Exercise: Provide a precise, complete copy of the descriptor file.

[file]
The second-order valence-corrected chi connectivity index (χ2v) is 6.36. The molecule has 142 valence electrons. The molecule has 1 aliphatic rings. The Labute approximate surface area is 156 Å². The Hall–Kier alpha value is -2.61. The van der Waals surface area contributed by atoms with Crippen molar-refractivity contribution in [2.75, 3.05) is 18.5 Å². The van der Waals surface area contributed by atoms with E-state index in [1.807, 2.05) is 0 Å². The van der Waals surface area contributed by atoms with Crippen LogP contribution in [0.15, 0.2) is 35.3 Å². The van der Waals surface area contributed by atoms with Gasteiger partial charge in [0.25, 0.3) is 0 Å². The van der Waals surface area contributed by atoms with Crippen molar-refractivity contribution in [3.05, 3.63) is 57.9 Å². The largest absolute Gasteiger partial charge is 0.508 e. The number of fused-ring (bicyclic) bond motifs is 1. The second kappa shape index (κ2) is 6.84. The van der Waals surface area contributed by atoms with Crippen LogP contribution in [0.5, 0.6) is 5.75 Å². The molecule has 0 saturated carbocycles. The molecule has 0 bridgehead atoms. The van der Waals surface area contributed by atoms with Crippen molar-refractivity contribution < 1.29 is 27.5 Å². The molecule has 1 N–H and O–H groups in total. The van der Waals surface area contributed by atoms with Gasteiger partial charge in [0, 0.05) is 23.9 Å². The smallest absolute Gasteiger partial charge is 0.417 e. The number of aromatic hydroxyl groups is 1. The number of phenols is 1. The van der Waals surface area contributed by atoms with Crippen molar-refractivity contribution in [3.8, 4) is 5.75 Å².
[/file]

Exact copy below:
The second-order valence-corrected chi connectivity index (χ2v) is 6.36. The molecule has 142 valence electrons. The molecule has 1 aliphatic rings. The Labute approximate surface area is 156 Å². The Hall–Kier alpha value is -2.61. The van der Waals surface area contributed by atoms with Crippen molar-refractivity contribution in [2.75, 3.05) is 18.5 Å². The van der Waals surface area contributed by atoms with E-state index in [1.807, 2.05) is 0 Å². The van der Waals surface area contributed by atoms with Crippen LogP contribution in [0.15, 0.2) is 35.3 Å². The van der Waals surface area contributed by atoms with Gasteiger partial charge in [0.25, 0.3) is 0 Å². The van der Waals surface area contributed by atoms with Crippen molar-refractivity contribution in [3.05, 3.63) is 57.9 Å². The largest absolute Gasteiger partial charge is 0.508 e. The number of fused-ring (bicyclic) bond motifs is 1. The second kappa shape index (κ2) is 6.84. The van der Waals surface area contributed by atoms with Crippen LogP contribution in [0.5, 0.6) is 5.75 Å². The molecule has 0 saturated carbocycles. The molecule has 0 bridgehead atoms. The van der Waals surface area contributed by atoms with Crippen molar-refractivity contribution < 1.29 is 27.5 Å². The molecule has 1 N–H and O–H groups in total. The van der Waals surface area contributed by atoms with Gasteiger partial charge in [0, 0.05) is 23.9 Å². The smallest absolute Gasteiger partial charge is 0.417 e. The number of aromatic hydroxyl groups is 1. The number of phenols is 1. The van der Waals surface area contributed by atoms with Crippen molar-refractivity contribution in [3.8, 4) is 5.75 Å².